While it may seem like a trivial difference between the teaching in different cultures, the use of visual aides is actually a major difference in the way the classrooms are conducted, especially seen between the United States and the Japanese cultures of teaching. The US prefers the use of overhead projectors in classrooms, while the Japanese prefer the use of chalkboards, or now I would assume whiteboards. It is interesting to note that in almost every US classroom, both of these options are available, while in Japanese classrooms, an overhead projector itself is very uncommon. But what can this tell us about the styles of teaching?
The overhead projector, document camera, and computer projector are among some of the common visual aides in the US classroom nowadays. Technologically, they are years past a chalkboard, but in my opinion they are overused especially when teaching lessons. It does not allow for any deviation in a class. You are to follow exactly what you have selected to present or show students and it is not used in a very meaningful way, only to present concepts as opposed to explore them. This plays a major role in the US script, because that is exactly what teachers do: present. They present vocab and solution strategies without building much meaning or understanding behind the mathematics. They don’t really allow for students to make connections between topics they learned at different points of a class. All of the information covered in class is scattered between note pages or a packet, and makes it difficult for students to see connections or other solution methods.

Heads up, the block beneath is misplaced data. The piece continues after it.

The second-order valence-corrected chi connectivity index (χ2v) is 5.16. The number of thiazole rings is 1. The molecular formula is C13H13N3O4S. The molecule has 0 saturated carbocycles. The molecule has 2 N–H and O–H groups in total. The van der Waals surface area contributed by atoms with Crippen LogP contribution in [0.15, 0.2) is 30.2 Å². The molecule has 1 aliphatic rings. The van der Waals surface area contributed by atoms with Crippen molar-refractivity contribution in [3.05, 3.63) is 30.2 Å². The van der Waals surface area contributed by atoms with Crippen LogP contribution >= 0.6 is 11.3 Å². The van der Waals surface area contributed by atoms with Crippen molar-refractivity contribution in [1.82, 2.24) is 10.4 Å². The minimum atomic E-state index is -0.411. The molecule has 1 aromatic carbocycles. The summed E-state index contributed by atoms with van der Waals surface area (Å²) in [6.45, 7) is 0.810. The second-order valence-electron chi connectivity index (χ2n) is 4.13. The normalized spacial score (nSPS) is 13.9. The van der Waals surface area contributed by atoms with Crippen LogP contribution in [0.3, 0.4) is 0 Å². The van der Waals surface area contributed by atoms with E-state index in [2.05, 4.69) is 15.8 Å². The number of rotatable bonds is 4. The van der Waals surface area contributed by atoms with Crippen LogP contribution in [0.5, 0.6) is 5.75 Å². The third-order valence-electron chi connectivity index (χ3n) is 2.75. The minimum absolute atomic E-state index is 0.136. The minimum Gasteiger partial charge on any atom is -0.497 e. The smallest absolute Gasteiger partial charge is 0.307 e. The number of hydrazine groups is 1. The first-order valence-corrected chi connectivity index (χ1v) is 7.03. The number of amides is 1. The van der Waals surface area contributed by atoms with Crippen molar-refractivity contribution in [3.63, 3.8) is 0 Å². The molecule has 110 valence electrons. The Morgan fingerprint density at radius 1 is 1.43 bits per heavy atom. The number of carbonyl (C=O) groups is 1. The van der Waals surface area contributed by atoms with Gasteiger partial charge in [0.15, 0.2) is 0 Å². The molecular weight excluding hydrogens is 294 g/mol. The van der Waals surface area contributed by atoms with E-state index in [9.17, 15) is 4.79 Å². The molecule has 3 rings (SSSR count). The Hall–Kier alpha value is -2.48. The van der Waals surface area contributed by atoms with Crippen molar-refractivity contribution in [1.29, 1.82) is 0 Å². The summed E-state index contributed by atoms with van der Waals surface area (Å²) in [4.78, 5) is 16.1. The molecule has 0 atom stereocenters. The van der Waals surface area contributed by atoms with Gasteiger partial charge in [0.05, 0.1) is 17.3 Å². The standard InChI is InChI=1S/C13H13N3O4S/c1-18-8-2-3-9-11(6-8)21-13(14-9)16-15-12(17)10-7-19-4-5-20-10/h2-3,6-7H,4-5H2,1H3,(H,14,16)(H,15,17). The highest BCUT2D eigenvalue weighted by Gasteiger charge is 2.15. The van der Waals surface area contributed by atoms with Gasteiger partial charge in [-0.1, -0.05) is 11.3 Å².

The chalk board, or white board, is a tool that is in every classroom. It is simple. It allows you to write something down and erase it later. This gives you great flexibility throughout a lesson, and also allows you to try different strategies and point out misconceptions in those strategies or connections to other solution strategies. Each class can be different, with different thoughts and topics and misconceptions. It also can provide a record of topics covered or solution methods that were discovered during class. This can allow students to make valuable connections between methods without having to flip through pages or recall strictly from memory. All of the material presented is right in front of the students for them to use as they see fit.
This chapter has caused me to reexamine the use of visual aides in my classroom. It has made me ask myself, “is this really beneficial to the students?” and “is there a better way to present this material to the students?”